Guess what? Convergence is happening again, and it’s happening at a faster pace with more profound implications than I have never seen before.
Those of us who’ve been in the industry a long time have seen convergence happen over the years across various technologies and areas of IT. This time, we’re talking about convergence across the infrastructure—in wired and wireless, in physical and virtual, in collaboration and social, and in on-prem and off-prem resources. Convergence brings together the applications and infrastructure in new and more flexible ways, opening up new opportunities.
Getting this convergence right is a big deal. And it’s a key to becoming an innovative enterprise. It’s clear that if you’re not innovating, you’re going to miss out on opportunities to be strategically valuable to your organization.
This convergence is called different things by different people and firms. IDC calls it “third platform” while Gartner talks about ‘Nexus of Forces.’ In any case, they’re all talking about technologies, such as cloud, mobility, data and network programmability, which are blurring and blending. And in addition, the combination of these technologies is collectively making the Internet of Everything possible.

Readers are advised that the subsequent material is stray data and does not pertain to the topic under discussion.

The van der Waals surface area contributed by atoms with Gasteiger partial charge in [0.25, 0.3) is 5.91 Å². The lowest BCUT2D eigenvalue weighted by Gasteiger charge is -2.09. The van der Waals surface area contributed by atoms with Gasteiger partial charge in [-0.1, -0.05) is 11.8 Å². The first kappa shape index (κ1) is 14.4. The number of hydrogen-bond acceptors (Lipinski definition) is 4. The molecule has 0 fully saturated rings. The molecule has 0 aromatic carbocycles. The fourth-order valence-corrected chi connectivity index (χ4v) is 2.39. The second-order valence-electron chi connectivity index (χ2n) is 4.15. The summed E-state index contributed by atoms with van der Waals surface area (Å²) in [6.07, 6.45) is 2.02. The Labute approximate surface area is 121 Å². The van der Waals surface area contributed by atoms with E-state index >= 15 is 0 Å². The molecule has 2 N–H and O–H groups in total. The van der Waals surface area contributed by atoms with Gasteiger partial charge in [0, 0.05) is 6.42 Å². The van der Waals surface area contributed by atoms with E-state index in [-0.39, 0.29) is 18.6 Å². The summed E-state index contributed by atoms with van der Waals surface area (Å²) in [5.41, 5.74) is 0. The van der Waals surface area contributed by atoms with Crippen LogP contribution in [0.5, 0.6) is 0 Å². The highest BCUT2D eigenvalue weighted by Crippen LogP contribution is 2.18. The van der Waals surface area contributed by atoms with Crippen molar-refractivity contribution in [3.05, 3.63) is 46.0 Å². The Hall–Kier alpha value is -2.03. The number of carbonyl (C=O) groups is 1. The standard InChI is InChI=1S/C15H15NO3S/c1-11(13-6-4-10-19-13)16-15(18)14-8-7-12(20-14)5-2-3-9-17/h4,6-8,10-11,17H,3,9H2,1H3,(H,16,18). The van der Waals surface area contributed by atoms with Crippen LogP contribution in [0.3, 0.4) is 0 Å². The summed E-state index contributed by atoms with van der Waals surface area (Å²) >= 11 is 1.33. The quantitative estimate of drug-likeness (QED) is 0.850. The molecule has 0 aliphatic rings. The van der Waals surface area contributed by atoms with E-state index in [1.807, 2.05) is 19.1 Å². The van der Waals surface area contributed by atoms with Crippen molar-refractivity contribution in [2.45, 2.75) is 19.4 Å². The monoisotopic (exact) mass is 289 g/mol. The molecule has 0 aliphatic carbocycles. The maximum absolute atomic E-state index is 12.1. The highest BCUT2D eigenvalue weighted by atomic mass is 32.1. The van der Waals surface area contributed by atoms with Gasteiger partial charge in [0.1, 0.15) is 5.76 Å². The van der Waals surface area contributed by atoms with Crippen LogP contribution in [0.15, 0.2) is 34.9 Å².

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Tags: #FutureOfIT, cloud, convergence, Fast IT, Future of IT, Gartner Nexus of Forces, IDC Third Platform, InformationWeek, innovation, Internet of Everything, internet of things, InternetofEverything, IoT, Kurt Marco, mobility, Nexus of Forces, programmability, TechTagret
This two-part blog series discusses the future of wearables and mobility in an #InternetOfEverything world.
Since the dawn of time, humans have been motivated by an innate desire to be connected to each other and to information. Today, we are seeing this need satisfied as the Internet of Everything (IoE) evolves to connect more people, process, data and things than ever before. An essential part of the growth of the Internet of Everything will depend on how mobile devices, connected things and wearable technology adapts and develops to become more aware and intelligent.
Today, the wearable device market is a nascent, but growing market. There are about 160 unique wearable devices on the market, and IDTechEx predicts wearables will grow to a $70 billion market in the next ten years. However, despite its growing market share, many still have limited views of what a wearable is and the innovation these devices will encourage in our mobile-led IoE world.
In this post, I’ll share some thoughts I presented at the recent Wearable Technology Conference that explores how we will soon see wearables move from being just wearable to becoming aware-able through increased contact, connections and context.
Let’s Start at the Beginning…What is a Wearable?
There is a lot of confusion in the industry about what a wearable is and the role it plays in our lives. For example, advances in exoskeletons for military applications and sports define a wearable as more than just a device for your wrist.
And it’s not just for humans.